Farrell & Goodman (2013) [13] explored the daunting challenges governments are facing today. It observed that in a world characterized by macroeconomic uncertainty, rapid social change and technological innovation, citizens’ expectations of what government ought to deliver are rising. On the other hand, governments are hampered by unsustainable debt burdens and shrinking budgets. For example, by 2013, the ratio of general government debt to Gross Domestic Product (GDP) for member states of the OECD exceeded 100 percent (OECD Economic Outlook No. 93, June 2013). Meanwhile, public trust in government is eroding and against this backdrop, not only must governments do more with less, they must do so in highly visible ways, if they are to regain the faith of their constituents. Guerra-López & Hutchinson (2013) [19] noted that performance contracting system is fairly sensitive to transactional relationships across performance levels (that is, individual, group, organizational, and external impact) and contexts. These findings tend to agree with our study.

4.3. Conclusion

The constituency most affected by the performance of the government is essentially the citizen, who is also the tax payer. When a government is able to identify and manage the factors that influence and affect service delivery, it is better able to relate with the citizen, and to improve customer satisfaction with public services. Moreover, identifying the key factors affecting performance helps in not only focusing of public resources in the right areas, but also refocusing of managerial effort to address customer-centric issues. The findings of the study therefore point to the need for policy makers to recognize the power of performance measurement in impelling performance improvement, as the latter affects the delivery of public services, and to ensure that performance management practices in the public service are grounded on sound performance measurement systems. This study was done, for the old structure of Kenyan government. Therefore, in future, such study can be conducted with the new structure having county governments.

Cite this paper

Ndubai, R.E., Mbeche, I.M. and Pokhariyal, G.P. (2016) A Study of the Relationship among Performance Contracting, Measurement and Public Service Delivery in Kenya. Open Access Library Jour- nal, 3: e2850.


  1. 1. Trivedi, P. (1994) Memorandum of Understanding—An Approach to Improving Public Enterprise Performance. International Management Publishers, New Delhi.

  2. 2. Bennett, W. (1990) Repairing the News: A Case Study of the News Paradigm. Journal of Communication, 35, 50-68.

  3. 3. Nathan, R.P. (2009) Point/Counterpoint. Journal of Policy Analysis and Management, 26, 496-516.

  4. 4. Geniat, M.A. and Libert, F.H. (2002) Communicating and Controlling Strategy: An Empirical Study of the Effectiveness of the Balanced Scorecard. Journal of Management Accounting Research, 13, 47-90.

  5. 5. Garvin, D.A. (1993) Manufacturing Strategic Planning. California Management Review, 35, 85-106.

  6. 6. Lebas, M.J. (1995) Performance Measurement and Performance Management. International Journal of Production Economics, 41, 23-35.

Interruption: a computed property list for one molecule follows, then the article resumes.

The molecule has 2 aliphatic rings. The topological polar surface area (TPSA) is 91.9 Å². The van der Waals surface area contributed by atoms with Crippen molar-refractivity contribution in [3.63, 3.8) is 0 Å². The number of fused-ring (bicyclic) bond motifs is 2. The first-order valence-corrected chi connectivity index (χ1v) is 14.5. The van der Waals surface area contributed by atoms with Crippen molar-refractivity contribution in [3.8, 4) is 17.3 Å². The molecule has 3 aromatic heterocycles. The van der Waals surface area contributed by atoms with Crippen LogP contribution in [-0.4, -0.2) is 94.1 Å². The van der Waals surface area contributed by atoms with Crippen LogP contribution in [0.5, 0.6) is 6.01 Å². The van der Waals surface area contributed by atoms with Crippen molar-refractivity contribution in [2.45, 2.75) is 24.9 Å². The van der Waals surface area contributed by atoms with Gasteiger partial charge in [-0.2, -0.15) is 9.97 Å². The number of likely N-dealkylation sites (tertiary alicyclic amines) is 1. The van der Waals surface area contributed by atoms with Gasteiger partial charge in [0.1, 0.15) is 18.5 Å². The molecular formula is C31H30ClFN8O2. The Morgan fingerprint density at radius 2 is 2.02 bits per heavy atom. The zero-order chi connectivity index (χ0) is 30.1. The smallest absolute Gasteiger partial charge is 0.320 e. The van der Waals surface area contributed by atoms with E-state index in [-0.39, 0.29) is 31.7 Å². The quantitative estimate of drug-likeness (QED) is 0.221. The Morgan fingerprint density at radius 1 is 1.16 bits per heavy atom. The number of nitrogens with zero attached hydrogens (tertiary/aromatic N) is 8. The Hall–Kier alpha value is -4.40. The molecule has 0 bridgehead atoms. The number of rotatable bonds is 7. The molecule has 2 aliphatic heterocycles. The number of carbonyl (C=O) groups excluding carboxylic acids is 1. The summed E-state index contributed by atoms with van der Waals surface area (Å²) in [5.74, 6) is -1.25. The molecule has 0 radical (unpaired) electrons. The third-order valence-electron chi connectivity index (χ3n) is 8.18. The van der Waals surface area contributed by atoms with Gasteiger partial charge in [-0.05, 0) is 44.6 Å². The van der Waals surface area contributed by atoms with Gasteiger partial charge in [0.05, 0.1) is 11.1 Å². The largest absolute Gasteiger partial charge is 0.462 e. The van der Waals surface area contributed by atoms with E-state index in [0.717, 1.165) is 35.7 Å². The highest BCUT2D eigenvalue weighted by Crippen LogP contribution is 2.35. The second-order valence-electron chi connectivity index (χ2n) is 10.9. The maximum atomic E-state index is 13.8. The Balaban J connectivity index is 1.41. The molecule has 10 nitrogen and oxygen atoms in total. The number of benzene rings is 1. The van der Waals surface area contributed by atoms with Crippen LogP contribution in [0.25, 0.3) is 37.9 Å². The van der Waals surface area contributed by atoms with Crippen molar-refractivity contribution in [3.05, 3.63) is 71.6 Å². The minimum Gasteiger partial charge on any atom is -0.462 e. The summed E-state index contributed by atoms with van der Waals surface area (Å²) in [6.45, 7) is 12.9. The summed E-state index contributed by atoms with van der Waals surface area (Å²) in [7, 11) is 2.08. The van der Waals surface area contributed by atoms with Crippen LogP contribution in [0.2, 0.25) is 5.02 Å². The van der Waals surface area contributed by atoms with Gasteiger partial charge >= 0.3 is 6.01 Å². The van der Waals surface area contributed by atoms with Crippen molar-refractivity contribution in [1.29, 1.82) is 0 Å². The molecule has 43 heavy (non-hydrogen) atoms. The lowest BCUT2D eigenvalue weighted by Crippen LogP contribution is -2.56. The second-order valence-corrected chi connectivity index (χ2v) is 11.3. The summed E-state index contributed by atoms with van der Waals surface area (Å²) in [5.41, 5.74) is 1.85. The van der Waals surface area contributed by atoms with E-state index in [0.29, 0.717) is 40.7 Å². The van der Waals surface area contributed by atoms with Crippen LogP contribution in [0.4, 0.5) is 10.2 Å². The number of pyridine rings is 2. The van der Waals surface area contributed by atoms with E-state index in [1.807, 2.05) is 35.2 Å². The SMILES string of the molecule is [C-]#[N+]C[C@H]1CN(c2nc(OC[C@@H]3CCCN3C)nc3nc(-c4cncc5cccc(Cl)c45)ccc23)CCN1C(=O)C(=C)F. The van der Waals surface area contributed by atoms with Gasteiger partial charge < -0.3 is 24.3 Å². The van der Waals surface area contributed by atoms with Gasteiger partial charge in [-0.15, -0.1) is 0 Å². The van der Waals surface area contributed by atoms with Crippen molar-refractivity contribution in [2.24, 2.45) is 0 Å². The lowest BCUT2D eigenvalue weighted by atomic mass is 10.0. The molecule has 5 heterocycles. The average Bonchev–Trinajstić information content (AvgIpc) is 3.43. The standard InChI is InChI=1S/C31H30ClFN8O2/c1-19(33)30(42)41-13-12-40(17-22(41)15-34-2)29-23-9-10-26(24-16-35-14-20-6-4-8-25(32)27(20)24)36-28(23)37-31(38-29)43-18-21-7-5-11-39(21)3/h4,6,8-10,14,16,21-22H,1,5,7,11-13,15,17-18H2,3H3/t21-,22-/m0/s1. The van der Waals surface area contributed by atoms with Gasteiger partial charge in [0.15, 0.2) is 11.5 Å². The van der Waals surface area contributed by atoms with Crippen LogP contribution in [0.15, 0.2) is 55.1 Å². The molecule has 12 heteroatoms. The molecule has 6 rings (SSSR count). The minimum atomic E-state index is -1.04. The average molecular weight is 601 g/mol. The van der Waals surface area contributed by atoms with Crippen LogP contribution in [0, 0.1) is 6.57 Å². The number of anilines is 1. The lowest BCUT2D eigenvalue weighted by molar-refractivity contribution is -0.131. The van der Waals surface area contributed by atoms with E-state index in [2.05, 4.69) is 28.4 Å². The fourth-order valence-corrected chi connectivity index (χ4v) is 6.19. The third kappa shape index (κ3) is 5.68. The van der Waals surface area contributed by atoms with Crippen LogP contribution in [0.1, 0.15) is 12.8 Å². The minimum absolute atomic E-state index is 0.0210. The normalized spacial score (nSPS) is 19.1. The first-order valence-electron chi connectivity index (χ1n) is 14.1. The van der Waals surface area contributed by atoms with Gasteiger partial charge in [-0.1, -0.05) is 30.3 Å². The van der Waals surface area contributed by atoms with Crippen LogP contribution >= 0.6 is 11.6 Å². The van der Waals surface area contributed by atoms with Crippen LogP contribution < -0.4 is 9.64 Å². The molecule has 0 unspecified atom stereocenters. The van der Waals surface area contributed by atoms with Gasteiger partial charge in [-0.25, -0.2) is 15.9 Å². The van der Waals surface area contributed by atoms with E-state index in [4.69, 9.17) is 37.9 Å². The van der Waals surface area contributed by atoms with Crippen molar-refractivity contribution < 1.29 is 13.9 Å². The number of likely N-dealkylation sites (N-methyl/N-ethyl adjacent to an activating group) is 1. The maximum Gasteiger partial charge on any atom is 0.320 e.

7. 7. Langdon, D.G. (2000) Aligning Performance: Improving People, Systems, and Organizations. Jossey-Bass Pfeifer, San Francisco, CA.

  8. 8. Hudson, M.M. (2006) Performance Management and Service Delivery in the Department of Water Affairs and Forestry (DWAF). Postgraduate Thesis Paper.

  9. 9. Osborne, D. and Gaebler, T., Eds. (1992) Reinventing Government. How the Entrepreneurial Spirit Is Transforming the Public Sector. Penguin Books USA Inc., New York.

  10. 10. Brown, S., Blackmon, K., Paul Cousins, P. and Maylor, H. (2001) Operations Management—Policy, Practice and Performance Improvement.

  11. 11. Porter, M.E. (1990) The Competitive Advantage of Nations. Harvard Business Review, 68, 73-93.

  12. 12. Manchafalo, M. (2014) Lesotho Times. 17. 23rd October 2014.

  13. 13. Farrell, D. and Goodman, A. (2013) Government by Design: Four Principles for a Better Public Sector. Mackinsey & Company, Waltham, MA.

  14. 14. Hayes, R.H. and Clark, K.B. (1986) Why Some Factories Are More Productive Than Others. Harvard Business Review, 64, 66-73.

  15. 15. Anderson, E.W., Fornell, C. and Rust, R.T. (1997) Customer Satisfaction, Productivity, and Profitability: Differences between Goods and Services. Marketing Science, 16, 129-145.

  16. 16. HU, K.C. and Jen, W. (2010) From the Viewpoint of Business Customers to Explore the Antecedents of Satisfaction and Loyalty for Freight Shipping Industry in Taiwan. Journal of the Eastern Asia Society for Transportation Studies, 8, 10-11.

  17. 17. Adams, S.B., Dong, Y., Dresner, M. and Robert, H. (2012) Linkages between Customer Service, Customer Satisfaction and Performance in the Airline Industry: Investigation of Non- Linearities and Moderating Effects. Transportation Research Part E: Logistics and Transportation Review, 48, 743-754.

  18. 18. Braverman, E. and Kuntz, M. (2012) Innovation in Government: India and Estonia. McKinsey & Company, New Delhi.

  19. 19. Guerra-López, I. and Hutchinson, A. (2013) Measurable and Continuous Performance Improvement: The Development of a Performance Measurement, Management and Improvement System. Performance Improvement Quarterly, 26, 159-173.